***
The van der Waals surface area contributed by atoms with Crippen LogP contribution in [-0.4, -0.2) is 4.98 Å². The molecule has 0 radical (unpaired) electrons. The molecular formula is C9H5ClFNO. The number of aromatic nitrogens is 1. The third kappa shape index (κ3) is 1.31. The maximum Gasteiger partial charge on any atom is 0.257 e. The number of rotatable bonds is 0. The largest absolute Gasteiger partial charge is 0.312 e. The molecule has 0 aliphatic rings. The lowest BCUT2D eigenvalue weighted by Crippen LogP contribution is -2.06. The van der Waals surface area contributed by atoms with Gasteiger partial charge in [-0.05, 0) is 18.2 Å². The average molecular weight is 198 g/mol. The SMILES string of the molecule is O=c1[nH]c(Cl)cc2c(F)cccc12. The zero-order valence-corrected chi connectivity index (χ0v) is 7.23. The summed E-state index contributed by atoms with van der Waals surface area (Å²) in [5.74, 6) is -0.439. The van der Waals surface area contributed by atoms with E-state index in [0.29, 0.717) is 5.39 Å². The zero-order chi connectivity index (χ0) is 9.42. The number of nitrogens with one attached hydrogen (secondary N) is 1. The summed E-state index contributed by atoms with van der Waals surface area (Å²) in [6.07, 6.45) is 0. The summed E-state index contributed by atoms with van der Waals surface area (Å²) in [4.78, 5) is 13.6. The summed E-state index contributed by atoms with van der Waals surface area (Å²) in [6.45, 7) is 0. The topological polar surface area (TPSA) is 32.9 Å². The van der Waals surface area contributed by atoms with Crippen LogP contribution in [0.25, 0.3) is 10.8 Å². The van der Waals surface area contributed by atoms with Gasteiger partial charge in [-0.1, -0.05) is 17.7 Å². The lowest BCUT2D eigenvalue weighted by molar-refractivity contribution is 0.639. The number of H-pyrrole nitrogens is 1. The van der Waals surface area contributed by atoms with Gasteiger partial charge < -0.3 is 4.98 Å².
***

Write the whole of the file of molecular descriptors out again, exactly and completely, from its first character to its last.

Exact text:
The van der Waals surface area contributed by atoms with Crippen LogP contribution in [-0.4, -0.2) is 4.98 Å². The molecule has 0 radical (unpaired) electrons. The molecular formula is C9H5ClFNO. The number of aromatic nitrogens is 1. The third kappa shape index (κ3) is 1.31. The maximum Gasteiger partial charge on any atom is 0.257 e. The number of rotatable bonds is 0. The largest absolute Gasteiger partial charge is 0.312 e. The molecule has 0 aliphatic rings. The lowest BCUT2D eigenvalue weighted by Crippen LogP contribution is -2.06. The van der Waals surface area contributed by atoms with Gasteiger partial charge in [-0.05, 0) is 18.2 Å². The average molecular weight is 198 g/mol. The SMILES string of the molecule is O=c1[nH]c(Cl)cc2c(F)cccc12. The zero-order valence-corrected chi connectivity index (χ0v) is 7.23. The summed E-state index contributed by atoms with van der Waals surface area (Å²) in [5.74, 6) is -0.439. The van der Waals surface area contributed by atoms with E-state index in [0.29, 0.717) is 5.39 Å². The zero-order chi connectivity index (χ0) is 9.42. The number of nitrogens with one attached hydrogen (secondary N) is 1. The summed E-state index contributed by atoms with van der Waals surface area (Å²) in [6.07, 6.45) is 0. The summed E-state index contributed by atoms with van der Waals surface area (Å²) in [4.78, 5) is 13.6. The summed E-state index contributed by atoms with van der Waals surface area (Å²) in [6.45, 7) is 0. The topological polar surface area (TPSA) is 32.9 Å². The van der Waals surface area contributed by atoms with Crippen LogP contribution in [0.25, 0.3) is 10.8 Å². The van der Waals surface area contributed by atoms with Gasteiger partial charge in [-0.1, -0.05) is 17.7 Å². The lowest BCUT2D eigenvalue weighted by molar-refractivity contribution is 0.639. The number of H-pyrrole nitrogens is 1. The van der Waals surface area contributed by atoms with Gasteiger partial charge < -0.3 is 4.98 Å².